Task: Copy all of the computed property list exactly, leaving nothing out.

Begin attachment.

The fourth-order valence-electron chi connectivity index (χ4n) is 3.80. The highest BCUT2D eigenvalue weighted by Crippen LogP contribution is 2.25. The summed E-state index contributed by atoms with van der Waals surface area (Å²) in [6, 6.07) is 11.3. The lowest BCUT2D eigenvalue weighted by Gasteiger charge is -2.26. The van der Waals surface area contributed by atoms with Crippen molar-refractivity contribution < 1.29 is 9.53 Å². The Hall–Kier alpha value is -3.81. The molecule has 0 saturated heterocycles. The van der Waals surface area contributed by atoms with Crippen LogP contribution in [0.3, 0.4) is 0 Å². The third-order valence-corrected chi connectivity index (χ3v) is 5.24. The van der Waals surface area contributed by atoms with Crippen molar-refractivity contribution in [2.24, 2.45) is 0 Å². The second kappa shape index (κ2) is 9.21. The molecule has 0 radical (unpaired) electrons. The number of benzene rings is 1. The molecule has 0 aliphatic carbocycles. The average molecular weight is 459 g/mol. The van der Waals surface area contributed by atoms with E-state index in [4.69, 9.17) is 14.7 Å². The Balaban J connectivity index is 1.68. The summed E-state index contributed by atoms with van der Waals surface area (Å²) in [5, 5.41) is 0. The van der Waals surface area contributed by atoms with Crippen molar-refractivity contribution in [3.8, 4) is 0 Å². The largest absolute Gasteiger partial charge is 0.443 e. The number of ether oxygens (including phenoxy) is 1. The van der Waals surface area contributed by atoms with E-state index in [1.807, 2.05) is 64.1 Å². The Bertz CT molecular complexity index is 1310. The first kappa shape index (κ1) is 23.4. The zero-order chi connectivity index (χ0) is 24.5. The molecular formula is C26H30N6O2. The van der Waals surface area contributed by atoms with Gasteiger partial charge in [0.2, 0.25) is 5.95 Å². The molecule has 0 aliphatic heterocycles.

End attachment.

The fourth-order valence-electron chi connectivity index (χ4n) is 3.80. The highest BCUT2D eigenvalue weighted by Crippen LogP contribution is 2.25. The summed E-state index contributed by atoms with van der Waals surface area (Å²) in [6, 6.07) is 11.3. The lowest BCUT2D eigenvalue weighted by Gasteiger charge is -2.26. The van der Waals surface area contributed by atoms with Crippen molar-refractivity contribution < 1.29 is 9.53 Å². The Hall–Kier alpha value is -3.81. The molecule has 0 saturated heterocycles. The van der Waals surface area contributed by atoms with Crippen LogP contribution in [0.3, 0.4) is 0 Å². The third-order valence-corrected chi connectivity index (χ3v) is 5.24. The van der Waals surface area contributed by atoms with Crippen molar-refractivity contribution in [2.24, 2.45) is 0 Å². The second kappa shape index (κ2) is 9.21. The molecule has 0 radical (unpaired) electrons. The number of benzene rings is 1. The molecule has 0 aliphatic carbocycles. The average molecular weight is 459 g/mol. The van der Waals surface area contributed by atoms with E-state index in [4.69, 9.17) is 14.7 Å². The Balaban J connectivity index is 1.68. The summed E-state index contributed by atoms with van der Waals surface area (Å²) in [5, 5.41) is 0. The van der Waals surface area contributed by atoms with Crippen molar-refractivity contribution in [3.8, 4) is 0 Å². The largest absolute Gasteiger partial charge is 0.443 e. The number of ether oxygens (including phenoxy) is 1. The van der Waals surface area contributed by atoms with E-state index in [1.807, 2.05) is 64.1 Å². The Bertz CT molecular complexity index is 1310. The first kappa shape index (κ1) is 23.4. The zero-order chi connectivity index (χ0) is 24.5. The molecular formula is C26H30N6O2. The van der Waals surface area contributed by atoms with Gasteiger partial charge in [0.2, 0.25) is 5.95 Å². The molecule has 0 aliphatic heterocycles.